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Disney+ (pronounced "Disney plus")[1][2][3] is an upcoming American over-the-top subscription video on-demand service owned and operated by the Walt Disney Direct-to-Consumer & International division of The Walt Disney Company. It is set to launch in the United States on November 12, 2019. It will be focused on film and television content from Walt Disney Studios and Walt Disney Television.[4] Original films and television series based on new and existing properties are also planned, including content from Disney, Pixar, Marvel, Lucasfilm, National Geographic, and 20th Century Fox.

Disney+ logo.svg
HeadquartersLos Angeles, California,
Key people
  • Ricky Strauss (President, content and marketing)
  • Joe Earley (EVP, marketing and operations)
  • Agnes Chu (SVP, content)
  • Kevin Swint (SVP, general manager)
ParentWalt Disney Direct-to-Consumer & International (The Walt Disney Company) Edit this at Wikidata
LaunchedNovember 12, 2019; 3 months' time (2019-11-12)

The service will compete with other video streaming subscription services such as Netflix and Amazon Prime Video, and will complement ESPN+ and Hulu as part of Disney's over-the-top strategy.



In August 2016, Disney acquired a minority stake in BAMTech (a spin-out of MLB Advanced Media's streaming technology business) for $1 billion, with an option to acquire a majority stake in the future. Following the purchase, ESPN announced plans for an "exploratory [over-the-top] project" based on its technology (ESPN+) to supplant its existing linear television services.[5][6] On August 8, 2017, Disney invoked its option to acquire a controlling stake in BAMTech for $1.58 billion, increasing its stake to 75%. Alongside the acquisition, the company also announced plans for a second, Disney-branded direct-to-consumer service drawing from its entertainment content, which would launch after the company ends its existing distribution agreement with Netflix in 2019.[7][8]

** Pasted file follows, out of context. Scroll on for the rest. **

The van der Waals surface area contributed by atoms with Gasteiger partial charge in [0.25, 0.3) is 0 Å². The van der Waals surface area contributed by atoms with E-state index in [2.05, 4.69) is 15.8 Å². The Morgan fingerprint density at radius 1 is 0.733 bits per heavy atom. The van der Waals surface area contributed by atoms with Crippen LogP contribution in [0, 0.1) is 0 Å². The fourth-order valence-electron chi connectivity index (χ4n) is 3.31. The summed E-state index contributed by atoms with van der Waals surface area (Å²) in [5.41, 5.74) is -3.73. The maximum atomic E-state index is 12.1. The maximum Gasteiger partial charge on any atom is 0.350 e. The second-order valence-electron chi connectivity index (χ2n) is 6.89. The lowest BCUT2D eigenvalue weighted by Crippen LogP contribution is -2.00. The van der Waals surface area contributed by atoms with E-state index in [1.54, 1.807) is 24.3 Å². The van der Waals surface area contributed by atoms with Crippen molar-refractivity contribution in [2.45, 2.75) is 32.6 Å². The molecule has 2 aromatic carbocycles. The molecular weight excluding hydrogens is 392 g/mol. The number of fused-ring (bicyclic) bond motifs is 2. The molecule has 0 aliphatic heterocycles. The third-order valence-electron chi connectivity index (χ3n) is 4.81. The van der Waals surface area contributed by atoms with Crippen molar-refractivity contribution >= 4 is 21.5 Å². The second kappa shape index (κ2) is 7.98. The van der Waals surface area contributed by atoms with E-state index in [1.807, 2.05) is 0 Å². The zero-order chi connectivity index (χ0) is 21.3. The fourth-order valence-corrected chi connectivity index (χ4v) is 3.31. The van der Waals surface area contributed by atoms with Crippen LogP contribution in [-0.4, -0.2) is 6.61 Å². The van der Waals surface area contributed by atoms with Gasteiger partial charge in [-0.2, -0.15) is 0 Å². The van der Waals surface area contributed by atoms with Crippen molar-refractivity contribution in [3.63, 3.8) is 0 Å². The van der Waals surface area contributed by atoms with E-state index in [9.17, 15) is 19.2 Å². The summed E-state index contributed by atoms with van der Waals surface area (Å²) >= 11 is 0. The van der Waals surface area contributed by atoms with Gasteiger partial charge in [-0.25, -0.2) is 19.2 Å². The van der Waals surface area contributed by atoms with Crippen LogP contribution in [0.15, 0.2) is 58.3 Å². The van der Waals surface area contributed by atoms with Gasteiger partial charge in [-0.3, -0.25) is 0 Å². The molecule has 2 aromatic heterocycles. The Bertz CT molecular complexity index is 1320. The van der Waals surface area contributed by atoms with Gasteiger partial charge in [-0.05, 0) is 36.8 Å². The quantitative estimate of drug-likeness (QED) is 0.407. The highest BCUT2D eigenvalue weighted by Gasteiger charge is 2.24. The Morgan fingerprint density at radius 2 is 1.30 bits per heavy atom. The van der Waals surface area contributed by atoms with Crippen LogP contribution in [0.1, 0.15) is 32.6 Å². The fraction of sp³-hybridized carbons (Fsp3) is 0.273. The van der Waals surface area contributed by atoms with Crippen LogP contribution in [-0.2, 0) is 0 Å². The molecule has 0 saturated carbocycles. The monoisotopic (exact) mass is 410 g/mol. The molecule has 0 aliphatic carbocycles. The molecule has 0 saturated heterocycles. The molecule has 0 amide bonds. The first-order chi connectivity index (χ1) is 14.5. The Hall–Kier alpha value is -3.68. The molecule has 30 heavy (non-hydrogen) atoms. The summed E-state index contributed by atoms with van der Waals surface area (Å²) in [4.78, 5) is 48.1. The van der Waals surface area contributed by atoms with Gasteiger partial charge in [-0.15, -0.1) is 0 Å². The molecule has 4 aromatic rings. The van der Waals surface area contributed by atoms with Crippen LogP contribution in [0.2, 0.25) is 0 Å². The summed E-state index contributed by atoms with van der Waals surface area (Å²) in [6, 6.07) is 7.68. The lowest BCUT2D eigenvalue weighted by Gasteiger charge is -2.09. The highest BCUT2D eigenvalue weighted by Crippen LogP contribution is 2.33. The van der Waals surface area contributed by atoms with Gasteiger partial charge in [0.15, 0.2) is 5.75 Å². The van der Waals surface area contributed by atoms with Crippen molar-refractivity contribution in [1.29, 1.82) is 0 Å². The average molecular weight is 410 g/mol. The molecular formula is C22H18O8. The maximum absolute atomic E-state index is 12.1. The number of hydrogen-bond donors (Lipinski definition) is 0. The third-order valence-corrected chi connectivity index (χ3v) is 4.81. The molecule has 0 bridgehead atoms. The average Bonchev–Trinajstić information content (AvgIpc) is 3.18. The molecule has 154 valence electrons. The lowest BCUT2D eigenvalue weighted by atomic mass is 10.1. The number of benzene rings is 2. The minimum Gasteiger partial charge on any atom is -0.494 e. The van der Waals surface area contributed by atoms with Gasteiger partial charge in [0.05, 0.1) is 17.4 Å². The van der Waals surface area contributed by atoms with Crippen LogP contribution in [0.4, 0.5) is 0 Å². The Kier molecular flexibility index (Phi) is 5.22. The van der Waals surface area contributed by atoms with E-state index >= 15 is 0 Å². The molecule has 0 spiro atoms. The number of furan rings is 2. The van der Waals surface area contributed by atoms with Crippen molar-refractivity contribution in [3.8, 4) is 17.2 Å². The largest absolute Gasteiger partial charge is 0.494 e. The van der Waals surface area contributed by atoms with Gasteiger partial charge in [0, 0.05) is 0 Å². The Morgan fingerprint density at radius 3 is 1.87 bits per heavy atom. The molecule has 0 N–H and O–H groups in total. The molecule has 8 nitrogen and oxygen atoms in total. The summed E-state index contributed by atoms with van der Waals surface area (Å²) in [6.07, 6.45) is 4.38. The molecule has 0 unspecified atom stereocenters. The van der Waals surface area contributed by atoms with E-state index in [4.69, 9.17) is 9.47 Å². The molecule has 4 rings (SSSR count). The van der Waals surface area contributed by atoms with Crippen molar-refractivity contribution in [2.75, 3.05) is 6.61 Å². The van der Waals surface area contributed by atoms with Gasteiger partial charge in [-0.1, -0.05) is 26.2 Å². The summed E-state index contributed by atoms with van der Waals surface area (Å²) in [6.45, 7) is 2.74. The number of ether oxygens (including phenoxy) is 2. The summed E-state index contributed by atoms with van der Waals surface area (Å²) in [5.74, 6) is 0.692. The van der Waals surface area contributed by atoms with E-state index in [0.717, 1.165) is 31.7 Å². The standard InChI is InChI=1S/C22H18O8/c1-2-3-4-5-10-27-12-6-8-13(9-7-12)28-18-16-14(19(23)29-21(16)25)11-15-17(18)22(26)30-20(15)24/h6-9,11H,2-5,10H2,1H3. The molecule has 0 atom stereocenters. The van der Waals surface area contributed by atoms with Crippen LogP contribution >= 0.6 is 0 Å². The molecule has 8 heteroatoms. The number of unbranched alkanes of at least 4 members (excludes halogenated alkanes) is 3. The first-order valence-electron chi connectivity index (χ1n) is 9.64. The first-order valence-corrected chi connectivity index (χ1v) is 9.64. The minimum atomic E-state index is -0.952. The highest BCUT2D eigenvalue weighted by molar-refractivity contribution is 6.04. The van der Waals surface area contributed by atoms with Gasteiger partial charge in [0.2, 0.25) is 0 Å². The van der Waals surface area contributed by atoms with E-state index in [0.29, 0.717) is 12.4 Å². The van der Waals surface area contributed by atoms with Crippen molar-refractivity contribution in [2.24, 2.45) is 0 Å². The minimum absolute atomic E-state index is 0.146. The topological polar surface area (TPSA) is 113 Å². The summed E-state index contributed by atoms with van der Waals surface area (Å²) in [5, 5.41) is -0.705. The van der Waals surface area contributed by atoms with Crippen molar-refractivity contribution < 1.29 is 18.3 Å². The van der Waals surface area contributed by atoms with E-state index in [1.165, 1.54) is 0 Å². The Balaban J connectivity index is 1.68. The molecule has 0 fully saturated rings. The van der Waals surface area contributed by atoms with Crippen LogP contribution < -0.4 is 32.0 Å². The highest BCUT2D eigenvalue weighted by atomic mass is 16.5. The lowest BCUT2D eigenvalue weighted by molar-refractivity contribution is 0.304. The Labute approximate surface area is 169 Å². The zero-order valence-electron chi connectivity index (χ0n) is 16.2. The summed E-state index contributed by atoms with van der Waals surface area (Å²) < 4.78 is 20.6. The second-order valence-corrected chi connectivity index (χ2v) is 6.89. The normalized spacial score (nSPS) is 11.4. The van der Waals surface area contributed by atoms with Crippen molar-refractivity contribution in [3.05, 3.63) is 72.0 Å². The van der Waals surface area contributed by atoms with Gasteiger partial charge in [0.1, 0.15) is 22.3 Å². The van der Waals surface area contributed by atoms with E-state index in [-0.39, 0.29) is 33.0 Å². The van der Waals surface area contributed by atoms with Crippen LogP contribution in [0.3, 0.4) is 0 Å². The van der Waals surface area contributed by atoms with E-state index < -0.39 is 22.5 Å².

In December 2017, Disney announced its intent to acquire key entertainment assets from 21st Century Fox. The acquisition, intended to bolster Disney's content portfolio for its streaming products,[9][10] closed on March 20, 2019.[11]

In January 2018, it was reported that former Apple and Samsung executive Kevin Swint had been appointed as the senior vice president/general manager.[12][13] In June 2018, longtime Disney studio marketing chief, Ricky Strauss, was named president of content and marketing.[14][15] In January 2019, Fox Television Group COO Joe Earley was named executive vice president of marketing and operations.[16] In June 2019, Matt Brodlie was named as senior vice president of international content development.[17]

On November 8, 2018, Disney CEO Bob Iger announced that the service would be named Disney+, and that the company was targeting a launch in late 2019.[18] A September launch was reportedly planned,[19] but on April 11, 2019, Disney announced that Disney+ would launch on November 12, 2019; Disney stated that it planned to roll the service out worldwide over the next two years, targeting Western Europe and Asia-Pacific countries by late 2019 and early 2020, and Eastern Europe and Latin America by the end of 2020. The timing of international launches is subject to the acquisition or expiration of existing streaming rights deals for Disney content.[20]


The service will be built around content from Disney's main entertainment studios, including Walt Disney Pictures, Walt Disney Animation Studios, Pixar, Marvel Studios, Lucasfilm, 20th Century Fox, and National Geographic. The service will operate alongside Hulu—which Disney gained a controlling stake in following the 20th Century Fox purchase.[21] Bob Iger stated that Disney+ would be focused specifically on family-oriented entertainment (not carrying any R-rated content), and that Hulu would remain oriented towards general entertainment.[18][22][23]